Credit Card Reward Types:

  • Points: With rewards points, the more money you spend, the more points you receive. These points can then be cashed in for gift cards, special offers, hotel stays, and more.
  • Frequent Flyer: For those who travel a lot, frequent flyer rewards are the perfect option for you because the more you fly, you earn extra points.
  • Spending Rewards: Certain rewards programs are catered toward certain products. Gas, groceries, retail — these are all possible categories where you earn higher rewards.
  • Travel Rewards: Travel rewards are similar to spending rewards — when the spending is specifically on travel. Think - car rentals, hotels, airline tickets, or train tickets. Buying any of these on a travel rewards card will accumulate more points and more savings for you!

Sorry, We Only Accept Credit Cards

While debit cards are widely accepted, there are some situations that require credit cards. This may happen while you’re traveling — companies, hotels etc., may bill you for potential damages. These situations can come up in:

  • Car rentals
  • Hotel bookings
  • Making purchases while traveling overseas

Fraud Protection

Most people are anxious about having their identity stolen when they use credit or debit cards and although this can happen when using both, credit cards often offer excellent fraud protection.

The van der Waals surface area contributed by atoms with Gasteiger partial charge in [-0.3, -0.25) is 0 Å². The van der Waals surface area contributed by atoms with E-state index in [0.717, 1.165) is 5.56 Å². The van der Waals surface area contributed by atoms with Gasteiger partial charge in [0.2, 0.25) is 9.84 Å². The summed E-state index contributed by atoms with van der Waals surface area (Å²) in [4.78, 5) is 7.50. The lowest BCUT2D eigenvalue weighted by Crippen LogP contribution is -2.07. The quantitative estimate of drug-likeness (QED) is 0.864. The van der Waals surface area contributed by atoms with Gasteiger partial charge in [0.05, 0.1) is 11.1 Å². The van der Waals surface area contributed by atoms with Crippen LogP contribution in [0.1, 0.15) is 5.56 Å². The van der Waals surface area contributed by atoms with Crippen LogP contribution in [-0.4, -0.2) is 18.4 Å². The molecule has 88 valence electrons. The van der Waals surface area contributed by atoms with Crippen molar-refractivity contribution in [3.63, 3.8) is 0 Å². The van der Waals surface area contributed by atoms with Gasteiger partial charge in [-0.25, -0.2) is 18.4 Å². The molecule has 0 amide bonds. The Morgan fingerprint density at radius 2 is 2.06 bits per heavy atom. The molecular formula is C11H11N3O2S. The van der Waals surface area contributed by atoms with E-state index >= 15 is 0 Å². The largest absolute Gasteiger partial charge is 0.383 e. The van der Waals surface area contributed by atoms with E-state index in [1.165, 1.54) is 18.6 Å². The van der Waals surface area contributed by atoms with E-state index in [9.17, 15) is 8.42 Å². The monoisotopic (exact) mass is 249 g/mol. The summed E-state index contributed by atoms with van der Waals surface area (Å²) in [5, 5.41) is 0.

While you can’t always prevent fraud from happening, you can stop it as soon as possible:

  • Check your statements regularly
  • Immediately report unknown fraudulent charges
  • Familiarize yourself with your card’s fraud protection

Debit cards and credit cards differ slightly when it comes to fraud transactions and protection:

  • Credit Cards: Offer a lot more security when your card has an authorized charge. The maximum liability for purchases after your card is stolen will be higher for debit cards.
  • Debit Cards: Generally speaking, customers get the same protection if theft is reported within 48 hours. After that, your liability goes up to $500. Then, after 60 days, there is no limit.

Interest Rates: Credit vs. Debit

Interest is something worth paying attention to, especially if you don’t want to throw your money away! If you make a purchase on a credit card, you are charged interest. However, this interest will disappear as long as you pay your balance off by the end of the month. Since debit cards pull directly from your funds, you do not pay interest.

Fees

Speaking of throwing money down the drain, what does it cost to have these cards? For debit cards, fees are generally charged when you spend more than you have in your account. These are called overdraft fees.

Credit card fees, on the other hand, are a lot more common. Types of credit card fees include:

  • Annual fees
  • Over-limit fees
  • Late-payment fees
  • Interest on outstanding balance

Luckily, if you use your credit card responsibly and pay your bill on time, you can avoid most of these.

Credit Score

Building a good credit score, cannot be stressed enough. It is incredibly important. Whether you are trying to buy a home or borrow money to start a business, you will need good credit. How do debit and credit cards affect this? Well, debit cards do not, but credit cards are vital in helping you build good credit.